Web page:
Dragon’s threat real or imagined, but nuclear war will be a folly!  The Pioneer, Monday, 29 March 2021 | Gwynne Dyer   After a prolonged absence, the tradition of raising a bogey is back, though now it’s a Chinese threat in the Pacific, not a Russian threat in the Caribbean.

In the early decades of the Cold War, this was the season when the North Atlantic Treaty Organisation (NATO) defence chiefs would announce their spending plans for the next year and they would almost always “discover” some new threat from the erstwhile Soviet Union to justify the money. In the US, for instance, the Intelligence services traditionally found a Soviet armoured brigade hiding in Cuba every February or March.

After a prolonged absence, the tradition is back, though now it’s a Chinese threat in the Pacific rather than a Russian threat in the Caribbean. Last week, Admiral Philip Davidson of the US Navy told the Senate Armed Services Committee that the Chinese were getting ready to invade Taiwan within the next six years. “I worry that they’re accelerating their ambitions to supplant the US and our leadership role in the rules-based international order…by 2050,” said the Admiral. “Taiwan is one of their ambitions before that, and I think the threat is manifest during this decade — in fact, in the next six years.”

Then, should we expect a war with China by the 2027? Since the US Navy could not stop a Chinese amphibious invasion of Taiwan by conventional weapons alone — it’s too far from the US, too close to China and Beijing has lots of ship-killing missiles — it would necessarily be a nuclear war, or else America would just have to abandon its not-quite-ally…………………..

By the final stage of the Cold War the political and military establishments on both sides had sobered up and were very careful in their choice of words. They didn’t make idle threats, they stopped fabricating “spring surprises”, and they did not assume that the other side would know when they were just chest-thumping for domestic political purposes.That generation, which eventually managed to turn the monstrous doomsday machine off, is gone now.

In their place is a generation of senior politicians and military officers who don’t truly fear major war. It hasn’t happened within living memory, and they do not really believe it still could. Their counterparts in China and Russia are less vocal, but almost certainly the same.Compared to those who held their jobs on both sides at the end of the Cold War, they are little boys at play, but it’s the same old game. War between nuclear-armed powers would be insane, but it is not impossible. And they are doing this in the midst of a global pandemic.

Moreover, they are talking like this in the opening phase of a huge climate and environmental crisis that will require a high level of global cooperation to survive. There is a cycle of learning and forgetting again in both military and political affairs and we are hitting the “forgetting” phase at just the wrong time.Gwynne Dyer’s new book is ‘Growing Pains: The Future of Democracy and Work’. The  views expressed are personal.—s-threat-real-or-imagined–but-nuclear-war-will-be-a-folly-.html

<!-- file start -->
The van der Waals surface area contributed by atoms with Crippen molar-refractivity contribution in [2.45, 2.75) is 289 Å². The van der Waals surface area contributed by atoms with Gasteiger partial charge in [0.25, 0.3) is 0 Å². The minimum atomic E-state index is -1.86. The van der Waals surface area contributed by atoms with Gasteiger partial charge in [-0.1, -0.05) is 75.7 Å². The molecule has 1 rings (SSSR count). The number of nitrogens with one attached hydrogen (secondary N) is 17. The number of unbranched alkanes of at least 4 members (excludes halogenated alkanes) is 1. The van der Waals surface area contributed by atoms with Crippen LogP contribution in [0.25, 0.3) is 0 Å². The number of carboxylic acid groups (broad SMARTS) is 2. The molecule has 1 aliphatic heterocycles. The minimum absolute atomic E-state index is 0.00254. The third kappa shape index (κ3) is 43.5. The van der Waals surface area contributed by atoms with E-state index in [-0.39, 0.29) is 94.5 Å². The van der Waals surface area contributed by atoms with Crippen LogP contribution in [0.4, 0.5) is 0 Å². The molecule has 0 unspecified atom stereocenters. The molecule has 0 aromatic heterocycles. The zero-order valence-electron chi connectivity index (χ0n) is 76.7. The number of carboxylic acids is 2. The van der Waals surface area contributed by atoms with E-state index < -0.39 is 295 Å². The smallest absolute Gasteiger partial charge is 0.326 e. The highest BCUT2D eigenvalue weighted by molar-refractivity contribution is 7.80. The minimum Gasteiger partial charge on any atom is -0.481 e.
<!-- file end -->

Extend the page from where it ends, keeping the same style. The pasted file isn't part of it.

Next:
March 29, 2021 Posted by | Uncategorized | Leave a comment

Facts on who has nuclear weapons, and who might have, now or in the future

Nuclear Nations Fast Facts Here’s a look at nuclear nations.Information about nuclear stockpiles varies from source to source. The information below is sourced to the Nuclear Threat Initiative.Countries with confirmed nuclear weapons 

 China – 290 warheads, approximately 90 nuclear-capable intercontinental ballistic missiles (ICBMs).
France  Approximately 290 warheads.
India – 150 nuclear warheads.Pakistan – 90-110 nuclear warheads.
Russia – 1,444 warheads on 527 ICBMs, submarine-launched ballistic missiles (SLBM), and warheads designated for heavy bombers.
United Kingdom – Approximately 225 strategic warheads.
United States – 3,822 nuclear warheads.Countries with unconfirmed nuclear weaponsIsrael – Suspected to have enough plutonium for 100-200 nuclear weapons.
North Korea – Has conducted at least six nuclear tests since 2006. Claimed, in 2017, to have successfully conducted their first test of an ICBM.

Countries suspected of developing nuclear weapons
Iran – World powers, including the United States, want to curb Iran‘s nuclear program to keep it from developing a nuclear bomb. For more details on Iran’s program, visit Iran’s Nuclear Capabilities Fast Facts.

July 14, 2015 – After 20 months of talks, negotiators finalize a landmark nuclear deal between Iran, the United States and five other countries. The Joint Comprehensive Plan of Action (JCPOA) states “Iran reaffirms that under no circumstances will (it) ever seek, develop or acquire nuclear weapons.” The agreement, which has a 15-year time frame, requires Iran to reduce its centrifuges by two-thirds. It also bans enrichment at key facilities. In exchange, the country will get relief from economic sanctions and permission to continue its atomic program for peaceful purposes.

May 8, 2018 – US President Donald Trump announces that the United States is officially withdrawing from the Iran nuclear deal.Countries that have the ability to build nuclear weapons, but claim not to have any nuclear ambitions